Today, Virginia Governor Terry McAuliffe declared a state of emergency in Charlottesville, Va., a small college town that has been the focal point of “Unite the Right” rallies stemming from the town’s decision last April to sell the statue of Confederate General Robert E. Lee.

The rally, which was organized by AltRight.com Richard Spencer, is the third rally organized in Charlottesville since the town’s decision to sell the statue. After a state of emergency was declared, violence erupted. A car struck a crowd of people, killing one and injuring 19 others. Two more people have died in a helicopter crash that is also tied to the rally.

Spencer is a well-known white supremacist (or, as he calls it, white nationalist). He has advocated for a “peaceful ethnic cleansing,” claimed the media was critical of President Donald Trump during the election campaign to protect Jewish interests and is the president of the National Policy Institute, a think-tank self-described as “an independent organization dedicated to the heritage, identity, and future of  people of European descent in the United States, and around the world.”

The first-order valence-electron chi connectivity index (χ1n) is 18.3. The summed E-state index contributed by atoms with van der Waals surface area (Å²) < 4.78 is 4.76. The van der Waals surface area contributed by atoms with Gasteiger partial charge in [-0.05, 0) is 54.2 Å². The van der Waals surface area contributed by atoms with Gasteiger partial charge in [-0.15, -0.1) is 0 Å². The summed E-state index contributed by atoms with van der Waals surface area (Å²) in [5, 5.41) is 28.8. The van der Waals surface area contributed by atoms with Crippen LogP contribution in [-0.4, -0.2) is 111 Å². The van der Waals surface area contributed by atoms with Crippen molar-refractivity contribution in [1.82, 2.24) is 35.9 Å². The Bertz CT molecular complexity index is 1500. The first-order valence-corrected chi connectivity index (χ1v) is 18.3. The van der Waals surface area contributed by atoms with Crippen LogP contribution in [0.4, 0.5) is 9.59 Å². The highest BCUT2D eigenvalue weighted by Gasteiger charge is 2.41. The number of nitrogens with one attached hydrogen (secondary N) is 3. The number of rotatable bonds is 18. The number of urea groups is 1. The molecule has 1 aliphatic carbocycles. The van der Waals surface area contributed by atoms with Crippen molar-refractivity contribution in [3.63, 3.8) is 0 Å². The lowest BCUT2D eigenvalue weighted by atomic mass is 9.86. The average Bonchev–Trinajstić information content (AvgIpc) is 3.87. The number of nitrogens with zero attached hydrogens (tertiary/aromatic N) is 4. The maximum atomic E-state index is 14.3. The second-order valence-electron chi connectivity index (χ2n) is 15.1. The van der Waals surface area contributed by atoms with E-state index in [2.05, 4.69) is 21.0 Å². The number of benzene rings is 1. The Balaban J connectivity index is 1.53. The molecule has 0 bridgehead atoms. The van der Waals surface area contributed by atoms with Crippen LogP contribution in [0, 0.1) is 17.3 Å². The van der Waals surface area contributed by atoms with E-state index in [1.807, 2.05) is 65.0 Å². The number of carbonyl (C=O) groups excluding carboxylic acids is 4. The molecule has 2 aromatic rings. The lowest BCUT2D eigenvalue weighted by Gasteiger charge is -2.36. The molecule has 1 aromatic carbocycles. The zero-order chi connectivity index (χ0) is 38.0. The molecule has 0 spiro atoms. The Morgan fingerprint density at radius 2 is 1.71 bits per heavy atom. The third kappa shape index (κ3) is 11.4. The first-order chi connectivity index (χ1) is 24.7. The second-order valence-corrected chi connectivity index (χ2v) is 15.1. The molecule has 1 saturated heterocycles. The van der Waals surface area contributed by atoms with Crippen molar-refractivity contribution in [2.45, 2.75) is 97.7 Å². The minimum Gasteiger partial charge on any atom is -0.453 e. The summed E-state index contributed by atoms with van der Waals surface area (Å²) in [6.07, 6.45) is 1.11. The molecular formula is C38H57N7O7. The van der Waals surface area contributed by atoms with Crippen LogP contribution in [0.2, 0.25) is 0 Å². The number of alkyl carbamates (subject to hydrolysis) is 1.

The “Unite the Right” rallies were filled with white supremacy undertones, including people carrying Nazi flags. Last month, the Ku Klux Klan rallied in Charlottesville.

Despite this, Trump has failed to condemn Spencer or the white nationalists, pushing the blame on “many sides.” Despite having many chances to condemn this group, and other white supremacy groups, Trump has again failed to do so.

In February 2016, Trump fumbled an opportunity to rebuke the endorsement of for Ku Klux Klan grand wizard David Duke until days after his comments caused controversy, which he blamed on a bad earpiece. Despite overwhelming evidence of Spencer and the white nationalist’s ideologies, he is yet to rebuke him either.

His refusal to call the white nationalists by what they are bears a resemblance to former president Barack Obama’s refusal to call ISIS by name, something Trump routinely criticized Obama for and has mentioned them by name on several occasions.

Denouncing the white nationalists should be a slam dunk and one of the easier decisions of Trump’s presidency, but as usual, nothing comes easy for Trump. Perhaps he fears the loss of what little support he has by condemning them, but how desperate must you be to want support from groups that endorse white supremacy?

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